I recently became interested in coding. I want to learn it to get better at it. I took some courses on Lynda.com for some of the fundamentals. But having a hard time retaining it. My second option was to take some classes at the local community college and potential get an Associates in it. I'm not sure if that's the best path, but I do know I learn better in a classroom/hands-on environment. Do you guys have any suggestions for a beginner with this type of learning style (but ultimately want to code for personal and professional gain)?
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posted to Ask by damcneal (0) 3 days ago
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User input reprinting to console in C++
Hi, I'm working on a C++ program and one of the parts of it takes user input. The user is presented with a menu and is then asked to choose a number and hit enter. But for some reason, the program is reprinting the input to the console as well as the newline ("^J") character. To get the input, i use "std::cin" and the "getline" function and the issue occurs with both of these. Also, the issue is happening across all my C++ programs in repl.it, even new ones. I've attached a picture for reference. I hope I included sufficient details and thank you in advance! ! https://drive.google.com/file/d/1U1m1nP0zXxAFYKN5xEBRJ4JX5W6BDzIU/view?usp=sharing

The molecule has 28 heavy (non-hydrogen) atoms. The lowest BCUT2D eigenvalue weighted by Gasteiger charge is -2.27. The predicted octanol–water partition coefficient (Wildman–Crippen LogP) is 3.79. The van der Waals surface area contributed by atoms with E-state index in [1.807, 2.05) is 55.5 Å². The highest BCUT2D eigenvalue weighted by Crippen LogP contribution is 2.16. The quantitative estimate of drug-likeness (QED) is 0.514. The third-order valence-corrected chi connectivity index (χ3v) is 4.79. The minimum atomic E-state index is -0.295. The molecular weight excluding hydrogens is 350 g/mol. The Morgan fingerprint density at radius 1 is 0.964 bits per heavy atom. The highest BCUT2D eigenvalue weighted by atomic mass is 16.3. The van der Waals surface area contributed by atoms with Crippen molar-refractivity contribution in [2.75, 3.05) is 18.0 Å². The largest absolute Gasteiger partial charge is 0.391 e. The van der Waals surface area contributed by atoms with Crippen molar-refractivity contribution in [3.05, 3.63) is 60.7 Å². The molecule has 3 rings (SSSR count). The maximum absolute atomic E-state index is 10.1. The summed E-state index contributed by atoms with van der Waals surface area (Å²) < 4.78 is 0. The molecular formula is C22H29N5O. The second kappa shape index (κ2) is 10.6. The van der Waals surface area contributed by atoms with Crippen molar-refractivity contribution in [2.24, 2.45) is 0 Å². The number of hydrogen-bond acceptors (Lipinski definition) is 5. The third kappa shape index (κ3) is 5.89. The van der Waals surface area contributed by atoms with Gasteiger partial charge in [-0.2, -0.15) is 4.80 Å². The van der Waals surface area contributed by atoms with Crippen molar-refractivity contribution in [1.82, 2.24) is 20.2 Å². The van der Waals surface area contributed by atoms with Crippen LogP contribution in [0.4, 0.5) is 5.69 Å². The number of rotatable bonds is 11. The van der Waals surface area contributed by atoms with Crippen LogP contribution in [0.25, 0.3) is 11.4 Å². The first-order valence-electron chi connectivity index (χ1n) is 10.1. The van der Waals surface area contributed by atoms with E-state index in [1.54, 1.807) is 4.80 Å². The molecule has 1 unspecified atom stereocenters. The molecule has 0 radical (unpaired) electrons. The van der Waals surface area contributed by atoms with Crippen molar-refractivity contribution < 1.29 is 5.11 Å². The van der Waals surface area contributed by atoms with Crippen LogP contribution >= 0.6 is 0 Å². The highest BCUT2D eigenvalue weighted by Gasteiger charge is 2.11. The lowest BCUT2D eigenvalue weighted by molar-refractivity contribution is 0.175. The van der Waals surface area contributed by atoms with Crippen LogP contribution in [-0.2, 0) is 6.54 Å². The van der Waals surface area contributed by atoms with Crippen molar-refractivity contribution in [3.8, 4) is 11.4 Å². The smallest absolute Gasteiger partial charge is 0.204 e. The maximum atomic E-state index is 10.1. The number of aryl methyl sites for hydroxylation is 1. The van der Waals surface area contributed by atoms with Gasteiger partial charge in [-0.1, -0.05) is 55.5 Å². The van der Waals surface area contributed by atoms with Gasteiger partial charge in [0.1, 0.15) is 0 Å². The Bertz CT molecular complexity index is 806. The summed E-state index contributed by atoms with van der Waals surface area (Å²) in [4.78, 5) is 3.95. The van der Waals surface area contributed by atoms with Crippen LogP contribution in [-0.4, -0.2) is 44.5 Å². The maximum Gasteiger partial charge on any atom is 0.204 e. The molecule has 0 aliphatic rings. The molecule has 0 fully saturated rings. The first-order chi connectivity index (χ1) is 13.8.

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posted to Ask by stucko09 (1) 5 days ago
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Hello